Two hours into the race and it was still ‘gruppo compatto' cruising soggily along (at about 25kmph) somewhat like the local cows heading off to the milking shed. The riders were well protected against the elements with rain capes, shoe covers, gloves and warm clothing.

With such miserable weather who can blame the field? Since the 2007 Giro route was announced Stage 17 has been the focal point of the entire three weeks. The Monte Zoncolan (stage finish) climb is barely one car wide in places and with ramps over 20% it is guaranteed to provide a thrilling spectacle with the outcome of the Giro potentially decided within the dark, dank forest. Apart from preserving their energy today, those riders (and their teams) looking at claiming the Maglia Rosa for good will be trying to avoid any accidents in today's wet and treacherous conditions. Let's hope that snow (which is feasible) does not spoil tomorrow's promised epic.

Naturally with such race conditions today the stage was set for the opportunists to have their day. Finally with 70kms to go attacks suddenly accelerated away like fire crackers as the Giro left Italy and entered Austria. A lot of guys wanted to grab this chance for a stage win and it took some time for the shake-out to form into a cohesive break. Happily for the riders the weather was easing off and shoe covers and rain capes were being jettisoned throughout the peloton as the roads dried off.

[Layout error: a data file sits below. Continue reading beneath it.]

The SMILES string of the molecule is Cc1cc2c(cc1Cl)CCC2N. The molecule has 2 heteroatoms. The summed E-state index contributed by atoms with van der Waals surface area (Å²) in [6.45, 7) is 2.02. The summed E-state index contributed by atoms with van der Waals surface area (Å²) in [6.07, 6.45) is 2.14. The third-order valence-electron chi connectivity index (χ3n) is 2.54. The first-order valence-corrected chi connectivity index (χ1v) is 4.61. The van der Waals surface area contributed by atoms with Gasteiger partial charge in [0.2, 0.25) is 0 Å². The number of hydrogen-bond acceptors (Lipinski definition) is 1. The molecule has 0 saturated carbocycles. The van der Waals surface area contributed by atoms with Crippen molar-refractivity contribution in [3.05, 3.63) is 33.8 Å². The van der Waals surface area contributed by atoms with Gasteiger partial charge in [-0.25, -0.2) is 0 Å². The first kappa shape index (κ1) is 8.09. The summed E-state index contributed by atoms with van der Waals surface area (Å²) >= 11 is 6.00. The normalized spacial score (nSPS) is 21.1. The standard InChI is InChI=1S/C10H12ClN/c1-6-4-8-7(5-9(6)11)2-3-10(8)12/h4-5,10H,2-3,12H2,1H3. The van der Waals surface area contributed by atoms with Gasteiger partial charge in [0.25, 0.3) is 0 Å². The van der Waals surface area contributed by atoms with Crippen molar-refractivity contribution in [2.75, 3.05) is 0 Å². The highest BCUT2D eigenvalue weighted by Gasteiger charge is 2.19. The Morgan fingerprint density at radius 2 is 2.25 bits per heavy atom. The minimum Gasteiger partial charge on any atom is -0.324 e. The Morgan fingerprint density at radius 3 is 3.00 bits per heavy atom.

Thirteen riders had ‘made the difference' after 10kms of explosive riding. Behind them the peloton carefully monitored who was there and, with nobody of critical GC importance, settled in to an acceptable tempo for the final ‘flat' phase to the finish. As always the definition of “flat” roads in the Giro is relative and hopefully the riders had paid close attention to their stage profile maps. For most of us the final 70km run in to Lienz would be considered as a mountain race!

The opportunists were not finished as a chase group of eight riders set off in hot pursuit of the lead group. Then surprisingly Stefano Garzelli attacked to start a big effort to get up front. On Stage 14 Garzelli had achieved a magnificent win into Bergamo but sadly lost his GC hopes the very next day on the climb to the Tre Cime Di Lavaredo where he lost over seventeen minutes.